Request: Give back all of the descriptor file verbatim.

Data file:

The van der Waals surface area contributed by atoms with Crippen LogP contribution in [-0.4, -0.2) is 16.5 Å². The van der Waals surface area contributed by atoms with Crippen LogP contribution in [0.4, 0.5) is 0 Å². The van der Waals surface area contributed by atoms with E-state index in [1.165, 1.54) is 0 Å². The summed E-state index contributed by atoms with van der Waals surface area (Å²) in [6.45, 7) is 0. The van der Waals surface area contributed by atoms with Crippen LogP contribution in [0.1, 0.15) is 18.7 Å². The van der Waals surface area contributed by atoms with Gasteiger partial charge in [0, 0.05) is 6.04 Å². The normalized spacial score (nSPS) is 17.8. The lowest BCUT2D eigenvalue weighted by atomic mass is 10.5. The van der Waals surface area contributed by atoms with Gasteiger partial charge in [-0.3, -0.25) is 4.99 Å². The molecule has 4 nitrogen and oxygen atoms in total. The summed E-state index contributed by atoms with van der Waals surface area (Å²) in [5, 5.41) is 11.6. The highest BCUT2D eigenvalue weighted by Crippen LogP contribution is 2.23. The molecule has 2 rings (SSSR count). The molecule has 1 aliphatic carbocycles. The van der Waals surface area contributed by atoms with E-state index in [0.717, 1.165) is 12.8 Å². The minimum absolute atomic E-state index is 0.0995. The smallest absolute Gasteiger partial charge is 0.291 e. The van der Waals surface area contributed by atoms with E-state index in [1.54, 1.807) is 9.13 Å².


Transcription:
The van der Waals surface area contributed by atoms with Crippen LogP contribution in [-0.4, -0.2) is 16.5 Å². The van der Waals surface area contributed by atoms with Crippen LogP contribution in [0.4, 0.5) is 0 Å². The van der Waals surface area contributed by atoms with E-state index in [1.165, 1.54) is 0 Å². The summed E-state index contributed by atoms with van der Waals surface area (Å²) in [6.45, 7) is 0. The van der Waals surface area contributed by atoms with Crippen LogP contribution in [0.1, 0.15) is 18.7 Å². The van der Waals surface area contributed by atoms with Gasteiger partial charge in [0, 0.05) is 6.04 Å². The normalized spacial score (nSPS) is 17.8. The lowest BCUT2D eigenvalue weighted by atomic mass is 10.5. The van der Waals surface area contributed by atoms with Gasteiger partial charge in [-0.3, -0.25) is 4.99 Å². The molecule has 4 nitrogen and oxygen atoms in total. The summed E-state index contributed by atoms with van der Waals surface area (Å²) in [5, 5.41) is 11.6. The highest BCUT2D eigenvalue weighted by Crippen LogP contribution is 2.23. The molecule has 2 rings (SSSR count). The molecule has 1 aliphatic carbocycles. The van der Waals surface area contributed by atoms with E-state index in [0.717, 1.165) is 12.8 Å². The minimum absolute atomic E-state index is 0.0995. The smallest absolute Gasteiger partial charge is 0.291 e. The van der Waals surface area contributed by atoms with E-state index in [1.54, 1.807) is 9.13 Å².